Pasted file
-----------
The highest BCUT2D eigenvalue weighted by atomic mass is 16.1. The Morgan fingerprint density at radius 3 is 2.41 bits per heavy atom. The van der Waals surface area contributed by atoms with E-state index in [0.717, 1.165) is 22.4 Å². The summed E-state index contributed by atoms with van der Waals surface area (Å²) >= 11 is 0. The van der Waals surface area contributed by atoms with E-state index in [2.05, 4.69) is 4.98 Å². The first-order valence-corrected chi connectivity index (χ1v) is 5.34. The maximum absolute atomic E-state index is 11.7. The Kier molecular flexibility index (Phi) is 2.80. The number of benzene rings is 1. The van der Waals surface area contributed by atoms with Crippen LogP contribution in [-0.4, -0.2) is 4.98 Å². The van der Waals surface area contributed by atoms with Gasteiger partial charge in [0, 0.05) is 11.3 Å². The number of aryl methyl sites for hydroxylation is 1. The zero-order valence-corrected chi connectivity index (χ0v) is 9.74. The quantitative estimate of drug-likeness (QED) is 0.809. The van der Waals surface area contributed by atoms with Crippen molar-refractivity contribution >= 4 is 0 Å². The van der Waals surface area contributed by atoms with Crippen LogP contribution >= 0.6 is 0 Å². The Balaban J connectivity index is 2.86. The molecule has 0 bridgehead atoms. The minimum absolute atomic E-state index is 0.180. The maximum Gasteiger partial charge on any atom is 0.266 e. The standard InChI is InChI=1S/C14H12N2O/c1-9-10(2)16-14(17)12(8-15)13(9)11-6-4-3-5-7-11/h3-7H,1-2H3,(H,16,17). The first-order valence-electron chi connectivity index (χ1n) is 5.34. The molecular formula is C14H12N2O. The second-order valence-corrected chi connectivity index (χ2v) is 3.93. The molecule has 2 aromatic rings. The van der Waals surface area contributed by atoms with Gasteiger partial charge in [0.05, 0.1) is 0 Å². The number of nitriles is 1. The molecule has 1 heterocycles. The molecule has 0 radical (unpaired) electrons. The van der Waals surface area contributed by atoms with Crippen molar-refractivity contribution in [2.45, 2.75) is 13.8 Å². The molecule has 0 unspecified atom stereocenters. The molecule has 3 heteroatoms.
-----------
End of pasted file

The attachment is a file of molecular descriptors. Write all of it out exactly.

The highest BCUT2D eigenvalue weighted by atomic mass is 16.1. The Morgan fingerprint density at radius 3 is 2.41 bits per heavy atom. The van der Waals surface area contributed by atoms with E-state index in [0.717, 1.165) is 22.4 Å². The summed E-state index contributed by atoms with van der Waals surface area (Å²) >= 11 is 0. The van der Waals surface area contributed by atoms with E-state index in [2.05, 4.69) is 4.98 Å². The first-order valence-corrected chi connectivity index (χ1v) is 5.34. The maximum absolute atomic E-state index is 11.7. The Kier molecular flexibility index (Phi) is 2.80. The number of benzene rings is 1. The van der Waals surface area contributed by atoms with Crippen LogP contribution in [-0.4, -0.2) is 4.98 Å². The van der Waals surface area contributed by atoms with Gasteiger partial charge in [0, 0.05) is 11.3 Å². The number of aryl methyl sites for hydroxylation is 1. The zero-order valence-corrected chi connectivity index (χ0v) is 9.74. The quantitative estimate of drug-likeness (QED) is 0.809. The van der Waals surface area contributed by atoms with Crippen molar-refractivity contribution >= 4 is 0 Å². The van der Waals surface area contributed by atoms with Crippen LogP contribution >= 0.6 is 0 Å². The Balaban J connectivity index is 2.86. The molecule has 0 bridgehead atoms. The minimum absolute atomic E-state index is 0.180. The maximum Gasteiger partial charge on any atom is 0.266 e. The standard InChI is InChI=1S/C14H12N2O/c1-9-10(2)16-14(17)12(8-15)13(9)11-6-4-3-5-7-11/h3-7H,1-2H3,(H,16,17). The first-order valence-electron chi connectivity index (χ1n) is 5.34. The molecular formula is C14H12N2O. The second-order valence-corrected chi connectivity index (χ2v) is 3.93. The molecule has 2 aromatic rings. The van der Waals surface area contributed by atoms with Gasteiger partial charge in [0.05, 0.1) is 0 Å². The number of nitriles is 1. The molecule has 1 heterocycles. The molecule has 0 radical (unpaired) electrons. The van der Waals surface area contributed by atoms with Crippen molar-refractivity contribution in [2.45, 2.75) is 13.8 Å². The molecule has 0 unspecified atom stereocenters. The molecule has 3 heteroatoms.